Pirates of the Caribbean: On Stranger Tides
Director: Rob Marshall
Starring: Johnny Depp, Penelope Cruz, Geoffrey Rush
First the good news about Pirates of the Caribbean: On Stranger Tides. The fourth instalment of the impossibly profitable Johnny Depp franchise - US$2.7 billion (Dh9.9bn) at the box office and counting - features a genuinely beguiling subplot about a righteous yet swoonsomely handsome missionary from 18th-century England called Philip (Sam Claflin) who falls deeply in love with a mysterious mermaid from somewhere below the south Atlantic called Syrena (Astrid Berges-Frisbey). However, standing in the way of their true love's dream are several crucial dramatic impediments. First is Philip's evil overlord, the pirate captain Blackbeard (Ian McShane – chewing every line), who harbours a devious plan to capture Syrena and use her magic tears as part of a ceremony that will ignite the powers of the legendary fountain of youth.
The second impediment is the fact that Philip is a man of the cloth. And finally, there's the not entirely irrelevant fact that Syrena is of a different species to Philip. Stick these all together and you get a storyline that's bursting with genuine, dramatic conflict and palpable emotional tension, and one that brings the screen to life every time it's given the right breathing space (which isn't very often).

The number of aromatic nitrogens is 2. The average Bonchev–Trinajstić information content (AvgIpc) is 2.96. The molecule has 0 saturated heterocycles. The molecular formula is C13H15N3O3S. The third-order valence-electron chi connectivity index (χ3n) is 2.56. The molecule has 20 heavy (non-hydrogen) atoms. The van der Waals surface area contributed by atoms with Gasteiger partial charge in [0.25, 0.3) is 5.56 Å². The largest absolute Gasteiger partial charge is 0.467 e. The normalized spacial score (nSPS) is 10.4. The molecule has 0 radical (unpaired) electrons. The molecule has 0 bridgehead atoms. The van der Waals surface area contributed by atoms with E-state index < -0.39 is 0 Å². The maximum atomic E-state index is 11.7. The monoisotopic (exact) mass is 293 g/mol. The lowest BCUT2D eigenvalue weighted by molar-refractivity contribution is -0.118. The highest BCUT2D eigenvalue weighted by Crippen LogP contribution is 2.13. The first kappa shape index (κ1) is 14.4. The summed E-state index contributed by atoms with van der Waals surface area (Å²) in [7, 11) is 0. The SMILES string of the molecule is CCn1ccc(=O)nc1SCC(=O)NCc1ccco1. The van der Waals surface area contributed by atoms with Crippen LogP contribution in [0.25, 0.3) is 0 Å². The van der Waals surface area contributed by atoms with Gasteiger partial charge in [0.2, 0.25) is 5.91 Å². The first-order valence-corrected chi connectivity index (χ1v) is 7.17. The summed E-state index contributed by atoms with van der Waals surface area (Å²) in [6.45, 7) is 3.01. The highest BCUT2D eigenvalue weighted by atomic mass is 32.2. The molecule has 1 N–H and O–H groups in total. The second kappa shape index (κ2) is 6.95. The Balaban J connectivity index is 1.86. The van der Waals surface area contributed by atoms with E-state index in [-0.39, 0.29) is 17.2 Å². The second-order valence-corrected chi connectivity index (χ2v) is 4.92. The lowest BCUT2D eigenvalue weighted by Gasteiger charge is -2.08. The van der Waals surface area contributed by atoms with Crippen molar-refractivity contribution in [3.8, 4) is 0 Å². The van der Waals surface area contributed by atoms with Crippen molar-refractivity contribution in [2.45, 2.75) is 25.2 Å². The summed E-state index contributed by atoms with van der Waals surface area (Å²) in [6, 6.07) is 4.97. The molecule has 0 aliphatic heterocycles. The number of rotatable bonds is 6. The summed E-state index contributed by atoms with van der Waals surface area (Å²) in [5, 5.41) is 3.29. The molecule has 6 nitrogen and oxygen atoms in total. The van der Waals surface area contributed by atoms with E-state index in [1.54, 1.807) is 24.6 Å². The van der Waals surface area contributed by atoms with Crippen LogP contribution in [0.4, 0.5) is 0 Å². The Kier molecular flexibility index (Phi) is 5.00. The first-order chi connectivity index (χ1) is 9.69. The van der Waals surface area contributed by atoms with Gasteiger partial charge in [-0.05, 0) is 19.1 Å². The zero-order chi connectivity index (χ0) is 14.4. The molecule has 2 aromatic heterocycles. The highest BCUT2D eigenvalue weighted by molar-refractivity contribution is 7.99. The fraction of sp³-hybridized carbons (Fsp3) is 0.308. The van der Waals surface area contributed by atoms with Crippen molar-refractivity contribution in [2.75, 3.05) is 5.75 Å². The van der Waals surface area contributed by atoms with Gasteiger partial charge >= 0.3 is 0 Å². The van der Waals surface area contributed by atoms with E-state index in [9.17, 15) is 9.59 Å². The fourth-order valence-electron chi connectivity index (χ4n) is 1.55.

The rest of the movie, unfortunately, is business as usual for a scattershot series that had clearly run out of original story ideas by the time it hit the achingly overlong 140th minute of the very first screen adventure. Which means that, in this instalment, Johnny Depp once again steps on to the screen, mugging and grinning, as Captain Jack Sparrow, everyone's favourite cockney pirate, complete with signature kohl eyes, thick, red headscarf and hit'n'miss Tommy Cooper delivery. Sparrow begins the movie by boldly escaping from a packed London courthouse, then by boldly escaping from the king's guards, and then by boldly escaping from a lethal sword fight in an east end pub, thanks to the assistance of a former paramour called Angelica (Penelope Cruz) – and all this before the plot has even begun? It's the sort of brash yet wearisome narrative padding that has become emblematic of the franchise.
When the plot eventually arrives, it pitches Depp on to the boat of the dread pirate Blackbeard, and into the heart of the latter's mission to locate the fountain of youth. Hot on his heels, naturally, is the equally determined Captain Barbossa (Geoffrey Rush, a veteran of two previous Pirates movies), followed by the entire Spanish navy. And to complicate matters further, there is Sparrow's increasingly passionate feelings for Angelica to contend with (although in this case, and considering that his actual chemistry with Cruz is about as sparky as a limp lettuce leaf, we'll have to take his word for it). The film, through the director Rob Marshall (Chicago), does snag some bonus points for turning its back on the gaudy CGI-overkill that defined the past two instalments - here, the visual effects are positively lo-fi, and include some pleasingly simple sequences, including Depp ascending through a waft of dry ice and into the fountain itself. But mostly the film is a disappointment. Except for the subplot, that is.